Council Vice President Hans Riemer, left, shakes hands with Council President Roger Berliner. Credit: Montgomery County Council

Roger Berliner was elected president of the Montgomery County Council on Tuesday, and the results of the November election were still on his mind.

“For one consequence of the presidential election, our work at the local level becomes even more important if the values that have defined our community are to be realized,” Berliner told his colleagues after the unanimous vote.

He said how council members do their work matters more now.

“In a time of great anger, our response must be we must double down on respectful discourse, on listening even more carefully to what our residents are saying to us, on honoring the legitimate need of all our residents—and in finding common ground,” Berliner said.

Council member Hans Riemer was chosen as the council’s vice president.

Berliner was the council’s vice president last year, and by custom, a vice president is elected president the following year, which means Riemer will be the council president during 2018, an election year that will include races for county executive and council seats.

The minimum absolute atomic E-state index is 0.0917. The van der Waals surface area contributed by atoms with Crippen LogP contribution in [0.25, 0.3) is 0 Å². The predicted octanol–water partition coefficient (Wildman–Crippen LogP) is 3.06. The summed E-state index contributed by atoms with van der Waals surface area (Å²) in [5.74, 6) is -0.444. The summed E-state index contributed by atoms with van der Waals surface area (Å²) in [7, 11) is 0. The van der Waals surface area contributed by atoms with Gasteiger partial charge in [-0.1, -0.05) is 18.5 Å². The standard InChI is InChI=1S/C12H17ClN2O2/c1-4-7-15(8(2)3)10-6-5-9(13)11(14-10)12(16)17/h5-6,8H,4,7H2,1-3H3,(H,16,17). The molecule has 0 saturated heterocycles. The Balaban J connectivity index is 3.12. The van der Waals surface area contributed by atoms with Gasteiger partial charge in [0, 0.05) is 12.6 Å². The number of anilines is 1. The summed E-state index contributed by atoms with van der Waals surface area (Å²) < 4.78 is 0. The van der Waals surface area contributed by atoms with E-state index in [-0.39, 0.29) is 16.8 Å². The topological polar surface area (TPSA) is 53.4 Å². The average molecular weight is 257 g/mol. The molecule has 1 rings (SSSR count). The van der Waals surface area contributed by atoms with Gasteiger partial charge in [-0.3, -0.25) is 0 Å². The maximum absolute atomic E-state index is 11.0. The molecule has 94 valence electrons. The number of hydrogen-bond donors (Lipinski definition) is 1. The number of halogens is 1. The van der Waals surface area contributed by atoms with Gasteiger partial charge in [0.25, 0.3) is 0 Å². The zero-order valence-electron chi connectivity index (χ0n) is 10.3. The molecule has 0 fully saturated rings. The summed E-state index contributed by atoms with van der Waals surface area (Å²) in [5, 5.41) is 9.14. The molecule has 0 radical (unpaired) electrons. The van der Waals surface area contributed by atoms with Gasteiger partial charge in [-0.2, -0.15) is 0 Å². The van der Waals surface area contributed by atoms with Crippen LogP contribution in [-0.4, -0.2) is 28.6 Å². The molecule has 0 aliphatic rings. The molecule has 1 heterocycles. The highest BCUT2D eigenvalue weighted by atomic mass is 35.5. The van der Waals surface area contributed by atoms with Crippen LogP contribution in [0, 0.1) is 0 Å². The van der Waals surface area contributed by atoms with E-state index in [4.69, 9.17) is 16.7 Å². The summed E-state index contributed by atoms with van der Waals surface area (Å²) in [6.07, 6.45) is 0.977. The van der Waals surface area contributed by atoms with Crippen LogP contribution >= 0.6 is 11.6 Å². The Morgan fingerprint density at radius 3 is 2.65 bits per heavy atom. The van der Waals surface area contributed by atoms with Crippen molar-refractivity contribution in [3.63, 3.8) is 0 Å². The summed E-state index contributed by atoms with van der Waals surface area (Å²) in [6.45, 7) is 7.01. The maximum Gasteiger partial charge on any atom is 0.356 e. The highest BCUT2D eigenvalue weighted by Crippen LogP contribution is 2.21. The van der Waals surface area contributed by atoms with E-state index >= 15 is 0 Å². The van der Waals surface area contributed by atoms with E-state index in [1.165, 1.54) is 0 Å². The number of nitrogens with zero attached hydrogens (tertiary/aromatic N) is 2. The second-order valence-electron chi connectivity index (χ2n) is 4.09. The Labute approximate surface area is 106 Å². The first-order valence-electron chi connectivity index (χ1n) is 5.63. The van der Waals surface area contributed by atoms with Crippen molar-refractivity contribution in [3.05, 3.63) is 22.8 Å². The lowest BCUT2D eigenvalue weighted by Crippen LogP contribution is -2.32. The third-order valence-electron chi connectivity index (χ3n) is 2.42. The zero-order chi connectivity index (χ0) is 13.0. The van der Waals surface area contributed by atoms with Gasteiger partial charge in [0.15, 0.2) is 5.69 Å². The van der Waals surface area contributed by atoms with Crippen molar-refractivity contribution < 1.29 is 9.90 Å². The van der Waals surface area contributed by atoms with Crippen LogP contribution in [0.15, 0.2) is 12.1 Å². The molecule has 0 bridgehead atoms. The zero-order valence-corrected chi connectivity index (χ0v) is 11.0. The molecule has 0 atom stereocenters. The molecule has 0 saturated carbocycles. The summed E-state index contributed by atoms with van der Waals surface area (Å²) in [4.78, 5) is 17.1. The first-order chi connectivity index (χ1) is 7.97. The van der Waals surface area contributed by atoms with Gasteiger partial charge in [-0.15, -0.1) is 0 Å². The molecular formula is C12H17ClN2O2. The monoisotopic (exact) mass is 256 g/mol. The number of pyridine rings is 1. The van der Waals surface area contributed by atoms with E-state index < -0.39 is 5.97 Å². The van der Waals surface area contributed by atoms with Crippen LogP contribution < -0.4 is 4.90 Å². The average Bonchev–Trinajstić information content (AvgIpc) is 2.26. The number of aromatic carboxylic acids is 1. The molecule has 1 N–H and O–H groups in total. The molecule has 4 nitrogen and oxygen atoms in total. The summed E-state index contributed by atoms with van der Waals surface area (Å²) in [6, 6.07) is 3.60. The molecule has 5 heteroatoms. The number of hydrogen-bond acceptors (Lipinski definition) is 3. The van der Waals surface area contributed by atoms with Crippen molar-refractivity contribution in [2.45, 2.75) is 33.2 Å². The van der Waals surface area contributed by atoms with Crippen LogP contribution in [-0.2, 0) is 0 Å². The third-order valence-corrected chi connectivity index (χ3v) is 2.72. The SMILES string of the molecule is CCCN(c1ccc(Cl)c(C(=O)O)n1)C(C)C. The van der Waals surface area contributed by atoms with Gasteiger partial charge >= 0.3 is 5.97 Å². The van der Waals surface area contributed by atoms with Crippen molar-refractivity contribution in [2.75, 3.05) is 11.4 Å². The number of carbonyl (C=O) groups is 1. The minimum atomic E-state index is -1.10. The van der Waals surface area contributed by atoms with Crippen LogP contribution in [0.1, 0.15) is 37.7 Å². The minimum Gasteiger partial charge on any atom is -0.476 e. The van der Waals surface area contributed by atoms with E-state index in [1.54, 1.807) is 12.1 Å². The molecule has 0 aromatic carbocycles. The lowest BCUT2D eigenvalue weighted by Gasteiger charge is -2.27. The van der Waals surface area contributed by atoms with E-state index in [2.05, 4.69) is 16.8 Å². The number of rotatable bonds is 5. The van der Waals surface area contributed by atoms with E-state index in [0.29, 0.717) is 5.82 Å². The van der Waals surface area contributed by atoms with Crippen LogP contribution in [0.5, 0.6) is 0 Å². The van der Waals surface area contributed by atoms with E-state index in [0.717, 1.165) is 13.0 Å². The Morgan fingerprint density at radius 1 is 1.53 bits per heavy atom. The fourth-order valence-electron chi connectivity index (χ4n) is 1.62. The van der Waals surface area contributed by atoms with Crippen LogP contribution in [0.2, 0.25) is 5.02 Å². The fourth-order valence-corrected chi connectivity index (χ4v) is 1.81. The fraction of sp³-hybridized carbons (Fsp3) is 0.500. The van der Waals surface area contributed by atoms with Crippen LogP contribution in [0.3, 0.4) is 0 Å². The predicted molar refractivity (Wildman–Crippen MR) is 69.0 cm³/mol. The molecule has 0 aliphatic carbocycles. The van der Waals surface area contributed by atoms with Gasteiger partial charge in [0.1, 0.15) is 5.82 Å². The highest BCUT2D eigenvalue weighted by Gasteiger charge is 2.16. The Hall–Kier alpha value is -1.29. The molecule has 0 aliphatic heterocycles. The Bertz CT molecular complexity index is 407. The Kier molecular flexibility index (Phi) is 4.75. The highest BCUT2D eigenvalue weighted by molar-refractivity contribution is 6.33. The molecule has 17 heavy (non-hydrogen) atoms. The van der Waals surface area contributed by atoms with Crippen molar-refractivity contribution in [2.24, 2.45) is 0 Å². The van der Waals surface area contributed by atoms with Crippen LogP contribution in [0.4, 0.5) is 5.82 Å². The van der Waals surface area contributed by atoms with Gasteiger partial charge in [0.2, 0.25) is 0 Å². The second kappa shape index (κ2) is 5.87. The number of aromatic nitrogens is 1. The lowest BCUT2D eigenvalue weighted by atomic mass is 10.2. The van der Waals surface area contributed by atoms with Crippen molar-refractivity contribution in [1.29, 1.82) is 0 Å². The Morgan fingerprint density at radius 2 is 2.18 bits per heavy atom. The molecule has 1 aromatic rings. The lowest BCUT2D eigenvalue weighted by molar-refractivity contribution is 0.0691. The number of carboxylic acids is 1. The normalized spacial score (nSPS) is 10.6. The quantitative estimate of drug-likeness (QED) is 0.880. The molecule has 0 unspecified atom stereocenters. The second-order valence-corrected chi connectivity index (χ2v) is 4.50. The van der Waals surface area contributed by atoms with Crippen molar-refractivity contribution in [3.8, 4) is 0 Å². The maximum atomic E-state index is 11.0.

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Berliner said his priorities would be to focus on improving education and transportation; creating a community that is a model of inclusiveness; expanding the ladder of opportunity; and creating vibrant communities.

Berliner took over for council member Nancy Floreen, who, in her address looking back on the year, noted the “education first” budget passed by the council in May.

“As a result of our budget decisions, students and parents are now getting more teachers, paraeducators, counselors and other student support positions, as well as expanded programs to support achievement goals and enhance college and career readiness,” Floreen said.

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She also noted the passage of legislation that prohibits minors from using indoor tanning beds, and mandates food allergen awareness training in restaurants.

In her speech, Floreen mentioned an accomplishment for each council member, including Berliner’s effort to reduce food insecurity in the county and council member Tom Hucker’s efforts to help the families displaced by the explosion and fire at the Flower Branch apartments in Silver Spring that killed seven people.